By the way, though the distillery officially closed in 1994, distillation ended in 1992: the distillery was mothballed till 1994 before being dismantled and largely destroyed over the next decade. Given that a housing development now occupies the site, this is one dead distillery that will not be coming back to life anytime soon. Anyway, let’s see if this is as good as the Archives bottle. Continue reading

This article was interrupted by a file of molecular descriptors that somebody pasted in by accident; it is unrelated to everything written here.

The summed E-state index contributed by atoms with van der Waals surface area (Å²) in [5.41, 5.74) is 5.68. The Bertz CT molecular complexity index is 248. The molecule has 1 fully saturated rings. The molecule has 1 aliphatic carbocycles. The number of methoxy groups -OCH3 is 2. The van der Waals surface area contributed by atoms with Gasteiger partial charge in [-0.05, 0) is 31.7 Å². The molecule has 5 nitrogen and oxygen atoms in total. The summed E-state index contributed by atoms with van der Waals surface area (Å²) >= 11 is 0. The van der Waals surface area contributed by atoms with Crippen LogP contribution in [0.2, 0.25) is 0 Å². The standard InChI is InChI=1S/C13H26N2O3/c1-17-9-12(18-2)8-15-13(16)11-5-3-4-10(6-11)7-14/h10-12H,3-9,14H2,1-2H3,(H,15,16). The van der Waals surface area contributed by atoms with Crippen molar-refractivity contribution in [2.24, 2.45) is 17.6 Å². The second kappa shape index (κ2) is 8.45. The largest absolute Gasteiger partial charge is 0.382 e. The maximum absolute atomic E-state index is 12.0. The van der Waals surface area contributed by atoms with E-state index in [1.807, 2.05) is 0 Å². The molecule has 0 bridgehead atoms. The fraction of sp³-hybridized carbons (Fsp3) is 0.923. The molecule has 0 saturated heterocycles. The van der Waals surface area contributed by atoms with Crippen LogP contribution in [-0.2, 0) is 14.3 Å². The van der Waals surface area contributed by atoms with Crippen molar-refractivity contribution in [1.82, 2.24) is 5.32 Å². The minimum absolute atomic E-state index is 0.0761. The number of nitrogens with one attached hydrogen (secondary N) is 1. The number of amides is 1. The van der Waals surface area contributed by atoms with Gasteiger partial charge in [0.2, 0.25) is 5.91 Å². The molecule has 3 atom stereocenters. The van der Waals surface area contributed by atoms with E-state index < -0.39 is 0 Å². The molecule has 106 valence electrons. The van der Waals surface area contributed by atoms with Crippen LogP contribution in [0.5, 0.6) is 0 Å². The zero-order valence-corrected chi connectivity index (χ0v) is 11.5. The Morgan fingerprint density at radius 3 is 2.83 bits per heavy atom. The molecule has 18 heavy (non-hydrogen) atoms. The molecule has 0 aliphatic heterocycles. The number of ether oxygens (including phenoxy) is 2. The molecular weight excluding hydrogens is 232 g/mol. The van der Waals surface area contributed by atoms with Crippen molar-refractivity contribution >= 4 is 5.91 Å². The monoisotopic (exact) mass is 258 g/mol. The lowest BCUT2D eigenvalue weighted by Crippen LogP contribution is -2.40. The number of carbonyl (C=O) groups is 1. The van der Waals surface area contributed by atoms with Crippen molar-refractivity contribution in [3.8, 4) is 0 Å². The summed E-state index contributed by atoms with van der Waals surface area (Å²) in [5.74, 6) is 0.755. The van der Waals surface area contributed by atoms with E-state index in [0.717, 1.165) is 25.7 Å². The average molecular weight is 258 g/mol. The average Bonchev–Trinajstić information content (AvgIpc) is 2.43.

Here is the last of three simul-reviews this month with Michael K. of Diving for Pearls. We’ve previously reviewed a Caol Ila 20, 1996 and a Glen Ord 18, 1997. Both were bottled by Montgomerie’s for Total Wine. This Laphroaig is also a Total Wine exclusive (I’m pretty sure) but it was bottled by a far more well-known concern, Berry Bros. & Rudd. My interest in this cask arose when I saw that it was cask 56 from 1997. I’ve previously tried and reviewed two other Berry Bros. & Rudd Laphroaig 18, 1997s from proximate cask numbers and liked them a lot. Most recently, cask 54, which was released in the Netherlands; and a year and half ago, cask 46, which was an exclusive for the Whisky Exchange. The TWE cask, in particular, presented a wonderful marriage of fruit and smoke—a very old-school Laphroaig profile. The Dutch cask was not quite as fruity but it was very good indeed too. Where will this one fall? Unlike the other two, it’s not at cask strength but that doesn’t necessarily mean much. Continue reading